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Eiko Otake’s Attending: A Conversation About Death

Eiko joined Shawn Womack, a professor of Colorado College’s Theatre and Dance Department, to discuss Eiko’s history of solo work, her relationship with site—from Philadelphia’s 30th Street Station in 2014 to Green-Wood Cemetery in 2020—and performance as a practice of dying. Their conversation, followed by Eiko’s media work “Attending,” is presented online by the Colorado Springs Fine Arts Center at Colorado College.


The footage of “Attending,” was from her duet with Iris McCloughan as a part of the premiere performance of The Duet Project: Distance is Malleable at 2019 American Dance Festival. This edit is not splicing footage but rather an attempt to transform performance footage into a more abstract and elemental media work about dying. Video and sound edit by Eiko Otake during 2020 summer. Soundscape created in collaboration between Eiko Otake and David Harrington (violin).

54 minutes and 48 seconds

A conversation about Eiko's work


Eiko Otake's Bio

Born and raised in Japan and a resident of New York since 1976, Eiko Otake is a movement–based, interdisciplinary artist and performer. She worked for more than 40 years as Eiko & Koma performing their own choreography worldwide and handcrafting sets, costumes and sound. They created 46 interdisciplinary performance works, two career exhibitions, and numerous media works. Between 2014 and 2019, she and photographer/historian William Johnston travelled five times to post-nuclear meltdown Fukushima and collaborated on creating A Body in Fukushima, which has been presented internationally at museums, art centers, and conferences on environmental disasters. In 2017, she launched a multi-year Duet Project, a series of collaborations with artists of different backgrounds and disciplines, living and dead.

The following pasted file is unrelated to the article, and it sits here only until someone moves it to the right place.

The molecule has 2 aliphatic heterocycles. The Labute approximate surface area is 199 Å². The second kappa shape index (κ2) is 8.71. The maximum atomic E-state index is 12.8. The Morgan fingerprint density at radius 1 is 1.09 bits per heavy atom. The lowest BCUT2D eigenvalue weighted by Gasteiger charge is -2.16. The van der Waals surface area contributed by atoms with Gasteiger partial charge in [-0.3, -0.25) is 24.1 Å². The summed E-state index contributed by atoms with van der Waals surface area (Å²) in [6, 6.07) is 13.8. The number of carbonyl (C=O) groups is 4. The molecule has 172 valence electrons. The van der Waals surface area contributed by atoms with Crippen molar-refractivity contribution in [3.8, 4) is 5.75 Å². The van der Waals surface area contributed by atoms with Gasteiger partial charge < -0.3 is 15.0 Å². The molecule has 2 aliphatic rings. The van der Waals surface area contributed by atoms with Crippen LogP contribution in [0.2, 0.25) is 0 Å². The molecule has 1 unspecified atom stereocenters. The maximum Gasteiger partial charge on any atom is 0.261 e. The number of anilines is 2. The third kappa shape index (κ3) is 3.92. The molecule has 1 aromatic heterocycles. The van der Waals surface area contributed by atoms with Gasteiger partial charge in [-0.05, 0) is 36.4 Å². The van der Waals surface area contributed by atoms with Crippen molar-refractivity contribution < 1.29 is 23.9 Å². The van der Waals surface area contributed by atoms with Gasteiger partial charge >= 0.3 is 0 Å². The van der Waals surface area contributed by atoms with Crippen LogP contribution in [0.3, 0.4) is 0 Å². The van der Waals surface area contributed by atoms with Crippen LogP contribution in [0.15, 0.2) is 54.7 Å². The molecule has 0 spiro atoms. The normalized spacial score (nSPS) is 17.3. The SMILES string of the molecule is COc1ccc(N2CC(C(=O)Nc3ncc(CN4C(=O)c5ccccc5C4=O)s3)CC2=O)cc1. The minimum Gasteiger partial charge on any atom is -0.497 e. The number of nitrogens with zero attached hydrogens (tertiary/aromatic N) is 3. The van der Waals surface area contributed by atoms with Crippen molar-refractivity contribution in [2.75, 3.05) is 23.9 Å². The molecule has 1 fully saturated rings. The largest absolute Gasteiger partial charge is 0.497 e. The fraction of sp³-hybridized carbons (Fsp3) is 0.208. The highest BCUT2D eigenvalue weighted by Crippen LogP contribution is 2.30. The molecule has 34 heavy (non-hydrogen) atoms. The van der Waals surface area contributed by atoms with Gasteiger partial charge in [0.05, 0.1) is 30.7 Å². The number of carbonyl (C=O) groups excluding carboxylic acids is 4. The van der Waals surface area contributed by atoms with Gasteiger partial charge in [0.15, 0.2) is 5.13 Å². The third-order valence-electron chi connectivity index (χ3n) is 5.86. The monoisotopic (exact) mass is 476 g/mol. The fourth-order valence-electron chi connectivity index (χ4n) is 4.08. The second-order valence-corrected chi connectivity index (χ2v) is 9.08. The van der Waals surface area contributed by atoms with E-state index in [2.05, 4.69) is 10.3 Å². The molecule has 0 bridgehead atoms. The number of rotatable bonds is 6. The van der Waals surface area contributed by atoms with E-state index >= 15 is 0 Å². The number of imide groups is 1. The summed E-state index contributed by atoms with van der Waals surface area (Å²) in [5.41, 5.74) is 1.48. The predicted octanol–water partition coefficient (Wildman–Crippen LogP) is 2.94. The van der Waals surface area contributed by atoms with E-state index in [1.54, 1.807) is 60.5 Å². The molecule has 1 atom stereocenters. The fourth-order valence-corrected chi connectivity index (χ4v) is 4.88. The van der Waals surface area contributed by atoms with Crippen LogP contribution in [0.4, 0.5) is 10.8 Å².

Eiko has been honored with a MacArthur Fellowship, the Samuel H. Scripps American Dance Festival Award, and the first Doris Duke Artist Award. For her solo work, she has received a Bessie’s Special Citation, an Art Matters Fellowship, the Anonymous Was a Woman Award, and the Sam Miller Award for Performing Arts. Eiko teaches interdisciplinary college courses about the atomic bombings and other environmental issues at Wesleyan University, New York University, Colorado College and Tokyo University.  Learn more at